Faculty Committees

An Admissions Committee, consisting of 5 members of the Program Faculty representing diverse areas of research interest will be constituted and charged with reviewing all applications for admission to the Program. The criteria for admission will be chosen to select students who are likely to be successful in the Program, and will include:

  1. A minimum undergraduate GPA higher than 3.0, or the demonstration of success in graduate work, in fields of study within the scientific disciplines, such as chemistry, biology, physics, engineering and the health-related disciplines;
  2. A minimum GRE score of 300 (sum of the parts) or 1100 ( older GRE test);
  3. For international applicants, a minimum TOEFL of 600 (paper),or 100 (internet based). As an alternative to taking the TOEFL, the IELTS may be taken. The IELTS total score must be 7.0 with no subscore less than 6.0;
  4. At least three letters of reference that reflect positively on the potential of the candidate for success in graduate studies.

Generally successful applicants will have attained a Bachelor’s or Master’s degree in the sciences or engineering, and are well prepared to successfully negotiate the Program curriculum.

Administration of the Program: The faculty of the Interdisciplinary Graduate Program in Human Toxicology will be the governing body of the Program, will approve membership of interested faculty from across campus and will decide all issues of Program policy and Program governance. The Program will be led by a Director. The Director of the Interdisciplinary Graduate Program in Human Toxicology is Dr. Peter Thorne. He is assisted by Director of Graduate Studies, Dr. Gabriele Ludewig.

Student Committees

Graduate students, primarily doctoral students, are recruited nationally and internationally. Each incoming student is offered financial support for the first academic year, during which time s/he will rotate through the laboratories of participating faculty, with the purpose of identifying a mentor. Three, 2 month rotations are required, and by the end of the first year, each student will be required to have identified a mentor. The mentor will then assume financial responsibility for the student. Within the first semester of identifying a mentor, and joining the mentor’s laboratory, each student will be required to choose an Advisory Committee, in consultation with his/her mentor who will chair the Committee. The student’s Advisory Committee will consist of 5 members (doctoral committees) or 3 members (Master’s committees), one of whom will be from outside the Program. The Committee will meet at least twice per year and will provide advice and consultation on all aspects of the student’s coursework and research planning and execution. The Advisory Committee will also serve as the student’s Examination Committee for the Comprehensive Examination and for the Final Examination (Defense of Thesis). It will be the responsibility of each student to call regular meetings of his/her Advisory Committee.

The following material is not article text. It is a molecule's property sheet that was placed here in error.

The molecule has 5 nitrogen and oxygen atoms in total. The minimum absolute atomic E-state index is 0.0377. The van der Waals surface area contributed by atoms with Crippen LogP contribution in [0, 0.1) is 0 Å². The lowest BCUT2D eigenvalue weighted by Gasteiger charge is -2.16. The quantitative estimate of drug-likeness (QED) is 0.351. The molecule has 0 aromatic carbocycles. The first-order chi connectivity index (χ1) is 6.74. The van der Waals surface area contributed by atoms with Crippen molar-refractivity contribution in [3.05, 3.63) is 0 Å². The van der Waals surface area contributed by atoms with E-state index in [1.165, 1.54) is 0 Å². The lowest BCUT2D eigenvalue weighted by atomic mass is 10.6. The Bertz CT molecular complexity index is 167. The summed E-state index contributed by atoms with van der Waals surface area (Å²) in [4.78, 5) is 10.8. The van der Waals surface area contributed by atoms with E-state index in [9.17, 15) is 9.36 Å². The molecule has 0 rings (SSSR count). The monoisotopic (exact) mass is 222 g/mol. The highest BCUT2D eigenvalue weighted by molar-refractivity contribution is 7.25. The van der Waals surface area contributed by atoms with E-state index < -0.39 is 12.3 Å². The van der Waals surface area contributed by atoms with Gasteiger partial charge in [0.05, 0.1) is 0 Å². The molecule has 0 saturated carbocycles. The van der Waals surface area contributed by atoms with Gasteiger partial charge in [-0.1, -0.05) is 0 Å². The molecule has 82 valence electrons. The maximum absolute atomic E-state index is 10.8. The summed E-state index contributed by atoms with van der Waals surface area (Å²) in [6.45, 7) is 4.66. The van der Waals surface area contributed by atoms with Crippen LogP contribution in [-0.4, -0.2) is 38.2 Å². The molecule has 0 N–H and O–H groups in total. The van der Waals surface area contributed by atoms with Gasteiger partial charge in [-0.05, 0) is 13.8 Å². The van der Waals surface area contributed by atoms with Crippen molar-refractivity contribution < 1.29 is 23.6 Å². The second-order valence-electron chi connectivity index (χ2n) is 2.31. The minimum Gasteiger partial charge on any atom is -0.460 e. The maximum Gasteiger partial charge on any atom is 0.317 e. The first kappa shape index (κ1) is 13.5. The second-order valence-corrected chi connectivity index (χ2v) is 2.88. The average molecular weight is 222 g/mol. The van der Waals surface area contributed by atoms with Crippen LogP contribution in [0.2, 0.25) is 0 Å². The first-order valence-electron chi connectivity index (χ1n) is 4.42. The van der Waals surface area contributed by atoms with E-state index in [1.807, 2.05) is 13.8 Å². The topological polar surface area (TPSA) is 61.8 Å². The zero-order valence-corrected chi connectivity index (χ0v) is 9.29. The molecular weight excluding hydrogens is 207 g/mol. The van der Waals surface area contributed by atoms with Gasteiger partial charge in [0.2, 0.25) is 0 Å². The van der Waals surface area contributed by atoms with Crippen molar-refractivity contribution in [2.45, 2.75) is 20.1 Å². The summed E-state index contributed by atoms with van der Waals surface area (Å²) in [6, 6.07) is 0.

The doctoral Comprehensive Examination will consist of 1) a written NIH-style research proposal on the topic of the student’s proposed thesis research (distributed to the Committee at least two weeks before the scheduled examination), and 2) the oral defense of this proposal before the student’s Advisory (Examination) Committee. The student may be questioned on all aspects of the proposal, as well as the underlying principles, hypotheses and methods. At the conclusion of the examination, each committee member may vote: 1) satisfactory, 2) reservations, or 3) unsatisfactory. The student may elect to re-take the examination, but only after at least 4 months have elapsed. The examination may be repeated only once. Additional information on the form and timetable for the Doctoral Comprehensive Examination may be found here.

The doctoral Final Examination (Defense of Thesis) will consist of two parts: 1) an oral presentation of the research results, and 2) questioning by interested persons and by the Committee. At the conclusion of the Final Examination, the Committee may recommend 1) a “Satisfactory” completion of the examination, or 2) that the student’s performance was “unsatisfactory”. At the option of the Program, a reexamination may take place, but not until the next semester. The examination may be repeated only once. Above picture is Jaymie Voorhees and her Final Exam Committee after her successful PhD defense.

Requirements for the Master’s degree include a Final Examination (Defense of Thesis) that will be evaluated by the examining committee (student’s advisory committee) as satisfactory or unsatisfactory, with two unsatisfactory votes making the committee report unsatisfactory. A candidate who fails the examination may present himself or herself for reexamination, but not sooner than the next regularly scheduled examination period in the following semester. The examination may be repeated only once.

Below is Eric Uwimana and family celebrating his successful PhD defense.